Current Cites

March 2015

Edited by Roy Tennant

Contributors: Charles W. Bailey, Jr., Peter Hirtle, Leo Robert Klein, Nancy Nyland, Roy Tennant

Environmental Scan 2015  Chicago, IL: ACRL Research Planning and Review Committee, March 2015.( - This 32-page PDF serves as a good overview of issues facing academic libraries in 2015. Although there are few, if any, surprises and little detail on the broad set of issues, the document achieves the goal of the committee to provide "an overview of the current environment for academic libraries rather than an exhaustive examination." For those for whom even 32 pages is too much, a lot can be gleaned by only reading the bulleted "Implications" at the end of each section. To dive deeper on any single issue, the document cites a number of sources that can offer further explication. All told, a credible and useful effort that highlights much of the best literature in this area for the last several years. Recommended for any academic librarian. - RT

EDUCAUSE Learning Initiative (ELI), . 7 Things You Should Know About Visual Literacy  S.l.: ELI, 9 March 2015.( - Titles in EDUCAUSE's 7 Things You Should Know... series are terrific two-page introductions to hot topics in learning technology such as visual literacy, the subject of the most recent issuance. What is striking in the document is the absence of any awareness that libraries could have a role to play in fostering visual literacy among students other than for a brief nod to the Visual Literacy Competency Standards for Higher Education from ACRL. It tells me that on some campuses, faculty members and IT specialists may not think about the library when developing programs in this area, which means that librarians may need to be proactive. This document can help ensure that everyone is speaking the same language. - PH

Hanrath, Scott, and Miloche  Kottman. "Use and Usability of a Discovery Tool in an Academic LibraryJournal of Web Librarianship  (23 Feb 2015)( - Interesting read to get people thinking about usability in general as well as how their own 'discovery system' may (or may not) be working. Note, current status of article, 'Published online'. An author's copy is available at - LRK

Marquez, Joe, and Annie  Downey. "Service Design: An Introduction to a Holistic Assessment Methodology of Library ServicesWeave: Journal of Library User Experience  1(2)(2015)(;rgn=main). - Libraries use many techniques to assess individual services, such as usability studies, UX design or ethnography. The goal of “service design” is to employ traditional assessment tools in a more holistic and comprehensive way, looking at all of a library’s services as a “whole entity” from a user perspective. Like user experience design, service design focuses on library patrons and their experiences. Rather than looking at individual services in a vacuum, service design evaluates services in the context of the library as an ecological system. While remaining user centered, service design includes as many stakeholders as possible, whether external or internal: “Ideas provided by those who offer and support the service are just as important as patron or user input.” Thoughtful analysis by frontline personnel can reveal previously unseen connections between service processes and user interactions. Established assessment tools that can be incorporated into service design include blueprinting, prototyping, journaling, and journey mapping. The authors provide a four-phase framework that could be used by any library to set up a service design project customized to create or refine services based on user demand. - NN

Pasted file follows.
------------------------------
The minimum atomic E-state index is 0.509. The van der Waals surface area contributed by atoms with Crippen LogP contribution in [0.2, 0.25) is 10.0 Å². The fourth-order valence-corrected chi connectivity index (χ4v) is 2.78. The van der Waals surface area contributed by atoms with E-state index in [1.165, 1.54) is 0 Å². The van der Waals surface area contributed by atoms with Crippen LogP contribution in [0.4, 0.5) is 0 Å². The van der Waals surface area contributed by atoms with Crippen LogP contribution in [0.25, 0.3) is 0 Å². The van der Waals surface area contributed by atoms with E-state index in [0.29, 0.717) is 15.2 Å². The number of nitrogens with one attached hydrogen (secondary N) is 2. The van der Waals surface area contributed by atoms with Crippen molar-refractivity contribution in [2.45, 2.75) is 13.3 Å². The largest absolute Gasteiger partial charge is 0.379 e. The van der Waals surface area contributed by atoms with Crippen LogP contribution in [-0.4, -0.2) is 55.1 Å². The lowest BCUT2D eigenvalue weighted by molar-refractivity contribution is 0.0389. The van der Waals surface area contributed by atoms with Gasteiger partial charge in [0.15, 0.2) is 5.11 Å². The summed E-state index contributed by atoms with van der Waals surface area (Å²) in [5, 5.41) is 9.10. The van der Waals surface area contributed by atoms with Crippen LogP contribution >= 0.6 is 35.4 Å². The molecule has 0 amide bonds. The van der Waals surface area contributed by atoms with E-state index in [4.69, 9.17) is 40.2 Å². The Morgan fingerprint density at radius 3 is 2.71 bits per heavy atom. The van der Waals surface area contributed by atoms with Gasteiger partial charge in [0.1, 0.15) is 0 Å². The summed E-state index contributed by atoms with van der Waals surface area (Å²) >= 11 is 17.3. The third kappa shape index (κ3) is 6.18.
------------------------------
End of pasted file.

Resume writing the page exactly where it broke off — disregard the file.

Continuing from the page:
Poynder, Richard. "The OA Interviews: Alison Mudditt, Director, University of California PressOpen and Shut?  (8 March 2015)( - In January, the University of California Press launched Collabra, an open access megajournal, and Luminos, an open access monograph publishing program. Both publishing programs are notable for pushing the envelope in open access publishing business models. For example, Collabra has set its APC well below its major competitors at $875, and it is reserving $250 of the fee for a Research Community Fund that will pay editors and reviewers, who are encouraged to donate their fees to funds that pay or waive authors' APCs. After providing a detailed and informative introduction, Poynder interviews UC Press Director Alison Mudditt to get her insights into these new publishing programs. - CB